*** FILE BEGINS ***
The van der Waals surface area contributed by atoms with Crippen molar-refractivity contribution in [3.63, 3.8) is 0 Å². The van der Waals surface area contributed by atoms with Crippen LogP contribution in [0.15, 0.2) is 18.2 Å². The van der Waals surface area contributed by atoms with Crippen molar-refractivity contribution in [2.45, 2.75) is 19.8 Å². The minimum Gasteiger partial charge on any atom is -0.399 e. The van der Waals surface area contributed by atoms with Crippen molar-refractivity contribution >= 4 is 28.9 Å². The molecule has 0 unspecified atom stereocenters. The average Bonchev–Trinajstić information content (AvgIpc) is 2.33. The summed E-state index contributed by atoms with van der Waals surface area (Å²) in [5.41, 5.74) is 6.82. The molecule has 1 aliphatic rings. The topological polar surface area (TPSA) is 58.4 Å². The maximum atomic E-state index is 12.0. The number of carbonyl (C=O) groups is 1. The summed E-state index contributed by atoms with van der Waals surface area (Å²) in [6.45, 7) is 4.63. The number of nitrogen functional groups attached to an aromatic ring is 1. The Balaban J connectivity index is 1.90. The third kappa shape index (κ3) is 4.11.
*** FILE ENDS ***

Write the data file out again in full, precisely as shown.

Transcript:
The van der Waals surface area contributed by atoms with Crippen molar-refractivity contribution in [3.63, 3.8) is 0 Å². The van der Waals surface area contributed by atoms with Crippen LogP contribution in [0.15, 0.2) is 18.2 Å². The van der Waals surface area contributed by atoms with Crippen molar-refractivity contribution in [2.45, 2.75) is 19.8 Å². The minimum Gasteiger partial charge on any atom is -0.399 e. The van der Waals surface area contributed by atoms with Crippen molar-refractivity contribution >= 4 is 28.9 Å². The molecule has 0 unspecified atom stereocenters. The average Bonchev–Trinajstić information content (AvgIpc) is 2.33. The summed E-state index contributed by atoms with van der Waals surface area (Å²) in [5.41, 5.74) is 6.82. The molecule has 1 aliphatic rings. The topological polar surface area (TPSA) is 58.4 Å². The maximum atomic E-state index is 12.0. The number of carbonyl (C=O) groups is 1. The summed E-state index contributed by atoms with van der Waals surface area (Å²) in [6.45, 7) is 4.63. The number of nitrogen functional groups attached to an aromatic ring is 1. The Balaban J connectivity index is 1.90. The third kappa shape index (κ3) is 4.11.